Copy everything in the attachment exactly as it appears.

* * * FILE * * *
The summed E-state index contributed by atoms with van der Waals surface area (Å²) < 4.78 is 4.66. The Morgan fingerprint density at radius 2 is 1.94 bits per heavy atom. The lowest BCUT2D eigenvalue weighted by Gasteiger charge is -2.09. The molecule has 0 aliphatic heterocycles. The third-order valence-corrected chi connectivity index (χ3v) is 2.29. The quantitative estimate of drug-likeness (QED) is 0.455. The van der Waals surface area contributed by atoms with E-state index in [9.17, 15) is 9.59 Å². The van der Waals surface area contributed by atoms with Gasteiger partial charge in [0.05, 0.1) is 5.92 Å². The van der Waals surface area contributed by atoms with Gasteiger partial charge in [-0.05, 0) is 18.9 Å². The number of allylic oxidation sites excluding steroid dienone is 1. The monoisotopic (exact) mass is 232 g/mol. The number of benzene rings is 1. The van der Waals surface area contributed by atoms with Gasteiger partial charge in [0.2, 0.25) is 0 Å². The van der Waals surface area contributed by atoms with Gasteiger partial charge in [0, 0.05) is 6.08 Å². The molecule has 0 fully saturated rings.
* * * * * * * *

The summed E-state index contributed by atoms with van der Waals surface area (Å²) < 4.78 is 4.66. The Morgan fingerprint density at radius 2 is 1.94 bits per heavy atom. The lowest BCUT2D eigenvalue weighted by Gasteiger charge is -2.09. The molecule has 0 aliphatic heterocycles. The third-order valence-corrected chi connectivity index (χ3v) is 2.29. The quantitative estimate of drug-likeness (QED) is 0.455. The van der Waals surface area contributed by atoms with E-state index in [9.17, 15) is 9.59 Å². The van der Waals surface area contributed by atoms with Gasteiger partial charge in [0.05, 0.1) is 5.92 Å². The van der Waals surface area contributed by atoms with Gasteiger partial charge in [-0.05, 0) is 18.9 Å². The number of allylic oxidation sites excluding steroid dienone is 1. The monoisotopic (exact) mass is 232 g/mol. The number of benzene rings is 1. The van der Waals surface area contributed by atoms with Gasteiger partial charge in [0.2, 0.25) is 0 Å². The van der Waals surface area contributed by atoms with Gasteiger partial charge in [0, 0.05) is 6.08 Å². The molecule has 0 fully saturated rings.